Thursday, October 10, 2013

U.S. Debt: Never say never

You know, back before the 2008 crisis began there was a lot of talk about how it would "never" happen. That the subprime housing bubble would never pop. Yet despite all of the optimistic and sure as shit outlooks, it did happen. We're still dealing with the fallout today and that was only a partial collapse. You'd think by now the world would have learned to never say never especially when it comes to the corrupt monstrosity referred to as the economy.

Over the last few years though with the continual bombardment of cliffs and edges and wires and stimulus and bailouts a new confidence has arisen; a confidence that no matter how bad things get there is always one more emergency measure to put in place to stop everything from falling apart.

I came across a post today by a fellow Canadian blogger who states that a default by the U.S. will never happen. I don't normally like commenting on other blogs as I prefer to save my criticism for officials or bad journalism but the argument he lays out for why the U.S. will never default is rooted in exactly the sort of false confidence in emergency measures I've been talking about.

I will reproduce his post here for the purpose of commenting paragraph by paragraph.

The United States will not default...
There is a lot of nervousness and anxiety out there, particularly in the capital markets over the US government shut down for one, but more so over the prospect that by failing to increase their debt ceiling the United States might default on some of its obligations.
"Might" implies they have a choice in the matter which in the case that the debt ceiling is not raised and barring any desperate emergency measures by the U.S. treasury (we'll get to these in a bit) there is no choice in the matter.
Well, it ain't gonna happen.
This time. But as I said in my post yesterday, what about next time? and the time after that? The results and the measures taken after each "debt crisis" over the last few years have gotten progressively worse, not better.
For arguments sake, if the US were to default the consequences would be nothing short of disastrous, not just for Americans, but for the entire world. US government debt instruments are close to the gold standard when it comes to investments sought for safety during times of uncertainty. If Washington stops paying its bills, the Great Financial Crisis of 2008 will look like a day at Disney Land as capital markets freeze with no hope of help from the government of the world's largest economy.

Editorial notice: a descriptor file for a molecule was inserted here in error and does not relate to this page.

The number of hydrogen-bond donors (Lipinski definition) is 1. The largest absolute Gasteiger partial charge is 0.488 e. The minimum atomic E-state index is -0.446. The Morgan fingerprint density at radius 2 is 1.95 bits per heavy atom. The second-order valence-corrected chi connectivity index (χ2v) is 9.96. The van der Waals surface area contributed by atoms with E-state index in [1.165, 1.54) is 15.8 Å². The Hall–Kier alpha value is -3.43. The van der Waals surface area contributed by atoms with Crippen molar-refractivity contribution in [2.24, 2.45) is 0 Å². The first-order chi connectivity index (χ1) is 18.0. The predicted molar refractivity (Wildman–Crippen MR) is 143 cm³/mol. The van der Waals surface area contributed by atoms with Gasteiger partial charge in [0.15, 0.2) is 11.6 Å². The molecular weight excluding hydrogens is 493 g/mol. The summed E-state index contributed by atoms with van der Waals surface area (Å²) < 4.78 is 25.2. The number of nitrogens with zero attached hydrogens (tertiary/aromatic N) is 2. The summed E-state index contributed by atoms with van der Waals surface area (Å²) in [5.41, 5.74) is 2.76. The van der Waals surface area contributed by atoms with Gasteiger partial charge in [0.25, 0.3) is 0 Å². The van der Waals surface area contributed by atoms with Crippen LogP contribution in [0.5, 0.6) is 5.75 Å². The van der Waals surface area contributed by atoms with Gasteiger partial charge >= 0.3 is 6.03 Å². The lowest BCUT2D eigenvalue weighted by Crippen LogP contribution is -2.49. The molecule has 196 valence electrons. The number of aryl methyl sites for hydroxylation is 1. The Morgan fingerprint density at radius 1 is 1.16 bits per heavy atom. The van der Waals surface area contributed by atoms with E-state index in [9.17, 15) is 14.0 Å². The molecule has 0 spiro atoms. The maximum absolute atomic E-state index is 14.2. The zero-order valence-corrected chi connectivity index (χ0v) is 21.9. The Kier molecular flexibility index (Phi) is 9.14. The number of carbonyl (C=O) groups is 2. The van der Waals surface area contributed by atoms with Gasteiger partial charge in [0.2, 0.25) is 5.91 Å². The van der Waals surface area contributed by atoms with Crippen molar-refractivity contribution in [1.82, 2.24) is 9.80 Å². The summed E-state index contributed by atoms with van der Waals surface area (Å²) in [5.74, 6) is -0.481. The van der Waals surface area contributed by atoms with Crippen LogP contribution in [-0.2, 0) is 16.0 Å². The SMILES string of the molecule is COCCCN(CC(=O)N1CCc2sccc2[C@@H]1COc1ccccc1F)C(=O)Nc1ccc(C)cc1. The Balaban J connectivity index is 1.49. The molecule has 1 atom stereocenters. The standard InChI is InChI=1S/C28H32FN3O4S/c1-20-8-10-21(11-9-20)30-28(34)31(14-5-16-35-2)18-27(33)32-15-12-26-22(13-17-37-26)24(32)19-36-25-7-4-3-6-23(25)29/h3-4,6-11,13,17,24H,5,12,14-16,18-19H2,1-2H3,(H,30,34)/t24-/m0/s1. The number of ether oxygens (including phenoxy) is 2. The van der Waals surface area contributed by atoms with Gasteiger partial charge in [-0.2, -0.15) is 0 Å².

This paragraph is almost completely correct, though I definitely have to take issue with "US government debt instruments are close to the gold standard when it comes to investments sought for safety during times of uncertainty". This does not hold true when the uncertainty revolves directly around U.S. debt. There is no gold standard anymore, the U.S. debt dollar replaced it, though perhaps what the author meant to say was "gold" as the gold standard doesn't apply to his sentence. In any case the usage of it is somewhat ironic since U.S. debt did replace the gold standard with the USD becoming the defacto world reserve currency. Which brings us to our next portion...
That is why it won't happen.
Bad things won't happen because they would be bad. Well 2008 wasn't supposed to happen either, and that was bad, wasn't it?
Does that mean the fight going on between Tea Party factions and Democrats supported by moderate Republicans is without meaning? Far from it. Tea Party types are adamant about derailing health care reform. In doing so they are providing a big boost to advocates of the status quo. The fact is the US has the most expensive health care system in the world, and while millions of Americans have no coverage (including children) the health care industry is doing just fine at making profits.